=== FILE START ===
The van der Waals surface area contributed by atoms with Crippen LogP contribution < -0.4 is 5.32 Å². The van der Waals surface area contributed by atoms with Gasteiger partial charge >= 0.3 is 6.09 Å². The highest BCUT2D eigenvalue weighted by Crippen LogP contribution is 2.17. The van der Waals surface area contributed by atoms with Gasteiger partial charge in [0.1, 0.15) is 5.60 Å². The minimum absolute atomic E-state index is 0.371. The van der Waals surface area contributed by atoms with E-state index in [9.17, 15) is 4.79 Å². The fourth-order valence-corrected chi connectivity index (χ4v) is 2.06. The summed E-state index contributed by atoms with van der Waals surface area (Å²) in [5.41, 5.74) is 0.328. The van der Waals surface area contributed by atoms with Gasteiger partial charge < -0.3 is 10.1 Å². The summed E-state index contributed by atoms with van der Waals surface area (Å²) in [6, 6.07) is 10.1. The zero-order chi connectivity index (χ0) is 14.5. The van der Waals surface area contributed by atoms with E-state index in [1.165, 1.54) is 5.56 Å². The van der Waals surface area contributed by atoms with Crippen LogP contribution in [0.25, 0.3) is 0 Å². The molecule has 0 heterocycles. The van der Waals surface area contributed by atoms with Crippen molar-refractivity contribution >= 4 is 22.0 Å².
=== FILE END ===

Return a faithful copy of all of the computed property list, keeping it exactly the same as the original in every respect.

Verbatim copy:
The van der Waals surface area contributed by atoms with Crippen LogP contribution < -0.4 is 5.32 Å². The van der Waals surface area contributed by atoms with Gasteiger partial charge >= 0.3 is 6.09 Å². The highest BCUT2D eigenvalue weighted by Crippen LogP contribution is 2.17. The van der Waals surface area contributed by atoms with Gasteiger partial charge in [0.1, 0.15) is 5.60 Å². The minimum absolute atomic E-state index is 0.371. The van der Waals surface area contributed by atoms with E-state index in [9.17, 15) is 4.79 Å². The fourth-order valence-corrected chi connectivity index (χ4v) is 2.06. The summed E-state index contributed by atoms with van der Waals surface area (Å²) in [5.41, 5.74) is 0.328. The van der Waals surface area contributed by atoms with Gasteiger partial charge < -0.3 is 10.1 Å². The summed E-state index contributed by atoms with van der Waals surface area (Å²) in [6, 6.07) is 10.1. The zero-order chi connectivity index (χ0) is 14.5. The van der Waals surface area contributed by atoms with E-state index in [1.165, 1.54) is 5.56 Å². The van der Waals surface area contributed by atoms with Crippen LogP contribution in [0.25, 0.3) is 0 Å². The molecule has 0 heterocycles. The van der Waals surface area contributed by atoms with Crippen molar-refractivity contribution >= 4 is 22.0 Å².